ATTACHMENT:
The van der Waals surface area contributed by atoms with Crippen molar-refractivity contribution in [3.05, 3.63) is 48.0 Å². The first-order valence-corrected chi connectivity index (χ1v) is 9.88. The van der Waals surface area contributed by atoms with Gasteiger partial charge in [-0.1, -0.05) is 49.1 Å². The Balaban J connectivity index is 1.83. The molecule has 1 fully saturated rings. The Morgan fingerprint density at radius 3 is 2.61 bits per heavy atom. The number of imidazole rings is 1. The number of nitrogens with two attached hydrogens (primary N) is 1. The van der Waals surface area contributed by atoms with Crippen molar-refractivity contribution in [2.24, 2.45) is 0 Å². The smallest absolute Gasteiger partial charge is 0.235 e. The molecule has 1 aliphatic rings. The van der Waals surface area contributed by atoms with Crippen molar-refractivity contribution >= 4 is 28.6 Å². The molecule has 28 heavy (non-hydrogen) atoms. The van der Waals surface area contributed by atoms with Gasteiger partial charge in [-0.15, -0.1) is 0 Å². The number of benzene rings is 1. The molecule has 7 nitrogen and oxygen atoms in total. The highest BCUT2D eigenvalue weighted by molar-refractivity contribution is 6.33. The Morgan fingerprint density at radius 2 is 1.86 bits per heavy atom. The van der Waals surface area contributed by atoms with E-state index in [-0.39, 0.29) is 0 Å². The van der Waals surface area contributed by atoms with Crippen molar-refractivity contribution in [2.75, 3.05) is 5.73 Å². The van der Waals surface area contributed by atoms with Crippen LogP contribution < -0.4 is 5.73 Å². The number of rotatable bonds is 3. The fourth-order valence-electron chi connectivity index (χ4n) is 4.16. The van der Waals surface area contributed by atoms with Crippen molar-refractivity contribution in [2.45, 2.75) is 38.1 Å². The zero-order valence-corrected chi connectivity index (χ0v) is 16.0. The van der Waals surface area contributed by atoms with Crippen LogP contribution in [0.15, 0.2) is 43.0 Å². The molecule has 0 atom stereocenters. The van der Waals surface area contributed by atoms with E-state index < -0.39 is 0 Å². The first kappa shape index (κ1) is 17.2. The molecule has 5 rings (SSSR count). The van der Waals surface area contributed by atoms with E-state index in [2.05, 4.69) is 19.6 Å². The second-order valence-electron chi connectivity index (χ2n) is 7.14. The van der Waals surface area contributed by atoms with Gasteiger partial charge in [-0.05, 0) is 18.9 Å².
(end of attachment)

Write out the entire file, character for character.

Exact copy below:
The van der Waals surface area contributed by atoms with Crippen molar-refractivity contribution in [3.05, 3.63) is 48.0 Å². The first-order valence-corrected chi connectivity index (χ1v) is 9.88. The van der Waals surface area contributed by atoms with Gasteiger partial charge in [-0.1, -0.05) is 49.1 Å². The Balaban J connectivity index is 1.83. The molecule has 1 fully saturated rings. The Morgan fingerprint density at radius 3 is 2.61 bits per heavy atom. The number of imidazole rings is 1. The number of nitrogens with two attached hydrogens (primary N) is 1. The van der Waals surface area contributed by atoms with Crippen molar-refractivity contribution in [2.24, 2.45) is 0 Å². The smallest absolute Gasteiger partial charge is 0.235 e. The molecule has 1 aliphatic rings. The van der Waals surface area contributed by atoms with Crippen molar-refractivity contribution >= 4 is 28.6 Å². The molecule has 28 heavy (non-hydrogen) atoms. The van der Waals surface area contributed by atoms with Gasteiger partial charge in [-0.15, -0.1) is 0 Å². The number of benzene rings is 1. The molecule has 7 nitrogen and oxygen atoms in total. The highest BCUT2D eigenvalue weighted by molar-refractivity contribution is 6.33. The Morgan fingerprint density at radius 2 is 1.86 bits per heavy atom. The van der Waals surface area contributed by atoms with E-state index in [-0.39, 0.29) is 0 Å². The van der Waals surface area contributed by atoms with Crippen molar-refractivity contribution in [2.75, 3.05) is 5.73 Å². The van der Waals surface area contributed by atoms with Crippen LogP contribution < -0.4 is 5.73 Å². The number of rotatable bonds is 3. The fourth-order valence-electron chi connectivity index (χ4n) is 4.16. The van der Waals surface area contributed by atoms with Crippen molar-refractivity contribution in [2.45, 2.75) is 38.1 Å². The zero-order valence-corrected chi connectivity index (χ0v) is 16.0. The van der Waals surface area contributed by atoms with Crippen LogP contribution in [0.15, 0.2) is 43.0 Å². The molecule has 0 atom stereocenters. The van der Waals surface area contributed by atoms with E-state index < -0.39 is 0 Å². The first kappa shape index (κ1) is 17.2. The molecule has 5 rings (SSSR count). The van der Waals surface area contributed by atoms with E-state index in [2.05, 4.69) is 19.6 Å². The second-order valence-electron chi connectivity index (χ2n) is 7.14. The van der Waals surface area contributed by atoms with Gasteiger partial charge in [-0.05, 0) is 18.9 Å².